Ritual Wisdom

Ritual Wisdom 8-17-18

One of the many mitzvot (commandments) recorded in last week’s Torah reading, Re’eh, and in this week’s reading, Shoftim, is the prohibition against worshiping idols.

Moshe commands the Jewish people that they must destroy the idols, the altars, and everything associated with them when they enter the Land of Israel.

Moshe also warns the people not to go astray after false prophets who would try to convince them to worship idols, even if they offer a sign or a miracle that comes true; “Do not listen to the words of that prophet or unto that dreamer of dreams, for the L-rd your G-d is testing you, to know whether you love G-d with all your heart and with all your soul. After the L-rd your G-d you shall walk, and Him you shall fear and His commandments you shall keep and unto His voice you shall listen and Him you shall serve and unto Him you shall cleave.”

The Talmud tells the following story: The Roman Emperor Turnus Rufus asked Rabbi Akiva why G-d hates idol worshipers?

Rabbi Akiva replied, “I will give you an answer tomorrow.”

The next day, Rabbi Akiva appeared before the Emperor and said, “Last night I had a strange dream. I dreamt that I had two dogs and I named them Rufus and Rufina.”

The Emperor became furious. “You deserve the death penalty!” he yelled. How dare you name your dogs after me and my wife?”

“Hear what you have just said,” exclaimed Rabbi Akiva. “Although there are many parallels between your actions and that of a dog; you both eat; you procreate as he does; and you both die, yet, if I called a dog by your and your wife’s name you became furious.”

How much more so with G-d Al-mighty Who is the creator of the entire universe. He is eternal and all-powerful, yet you come along and name images of wood and stone ‘God’. Can you expect him to tolerate this? Therefore He despises idol worshipers.”

This week’s Torah reading, Shoftim, which means judges, is always read during the month of Elul, in which we prepare for the New Year.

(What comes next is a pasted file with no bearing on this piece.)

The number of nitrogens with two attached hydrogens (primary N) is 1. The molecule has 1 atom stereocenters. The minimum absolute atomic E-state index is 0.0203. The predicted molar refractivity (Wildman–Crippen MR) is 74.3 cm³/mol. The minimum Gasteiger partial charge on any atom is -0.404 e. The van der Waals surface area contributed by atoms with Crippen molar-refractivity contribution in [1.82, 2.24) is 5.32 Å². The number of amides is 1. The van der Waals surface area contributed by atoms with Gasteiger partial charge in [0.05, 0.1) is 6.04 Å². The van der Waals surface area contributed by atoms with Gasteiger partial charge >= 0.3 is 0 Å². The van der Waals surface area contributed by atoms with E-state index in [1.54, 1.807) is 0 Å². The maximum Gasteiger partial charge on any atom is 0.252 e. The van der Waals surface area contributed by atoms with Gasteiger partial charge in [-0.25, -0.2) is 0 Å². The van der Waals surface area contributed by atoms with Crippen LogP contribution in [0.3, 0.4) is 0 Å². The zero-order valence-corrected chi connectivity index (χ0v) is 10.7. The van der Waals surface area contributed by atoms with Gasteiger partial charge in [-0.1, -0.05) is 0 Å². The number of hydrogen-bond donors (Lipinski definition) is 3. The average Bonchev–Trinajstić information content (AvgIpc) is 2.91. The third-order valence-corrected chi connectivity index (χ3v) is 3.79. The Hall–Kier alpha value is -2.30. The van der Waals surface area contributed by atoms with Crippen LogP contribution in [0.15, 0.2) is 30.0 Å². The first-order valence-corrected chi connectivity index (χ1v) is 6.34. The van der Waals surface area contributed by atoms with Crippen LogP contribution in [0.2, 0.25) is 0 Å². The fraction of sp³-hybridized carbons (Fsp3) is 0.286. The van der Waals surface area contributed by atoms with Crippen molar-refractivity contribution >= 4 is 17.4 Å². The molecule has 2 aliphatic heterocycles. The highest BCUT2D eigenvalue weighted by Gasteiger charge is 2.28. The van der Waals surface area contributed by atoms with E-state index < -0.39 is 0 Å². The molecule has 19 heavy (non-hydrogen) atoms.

The reading begins, “Judges and police officers you should appoint for yourself, in all your gates (cities) which G-d your G-d gives to you, to your tribes. They should judge the people correctly. Do not pervert justice, do not show favoritism, and do not take a bribe, for bribery blinds the eyes of the wise and perverts legitimate words. Justice, justice you shall pursue, so that you will live and settle in the land which G-d, your G-d, is giving you.”

Although on the surface, the Torah emphasizes here the importance of appointing honest judges in every city of Israel, there is a deeper meaning here which applies to every Jew. The Torah doesn’t just say, “Judges and police officers you should appoint in all your gates.” It adds the word, “for yourself.”

Our sages say that the Torah implies here that every Jew has to appoint himself/herself as judge over themselves. From time to time we have to judge our own deeds and actions if they are in line with our G-dly mission in this world.

This is especially true during the month of Elul, when we read this Torah reading, and prepare for the New Year. It is a month in which we judge ourselves, how we did during the past year and make good resolutions for the new year to improve.

“But what’s the point of making new resolutions, when we haven’t kept many of the old ones?”

When I was living in New York, my Rabbi once gave a sermon about the significance of the month of Elul and the importance of Teshuvah-repentence. Someone said, “Rabbi, what good is repenting, which I try to do, yet, from time to time I fall back into my bad habits. What purpose is there in my repenting?”

The Rabbi replied, “When a person realizes that they are sinking in deep mud and must get out, they take big steps in the mud trying to get to safe ground. Although, each time the person puts his foot back down, he steps into the mud again, yet, if he stops he will sink completely. But, if he continues, even though he is still in mud, every move will bring him closer to getting out.”

“The same is with repenting and making good resolutions. When you try to emerge from the spiritual mud, you may not see any improvement at first. But as long as you keep on making an effort to emerge, you will eventually succeed. The worst thing is to stop, then you will surely sink in the mud!”







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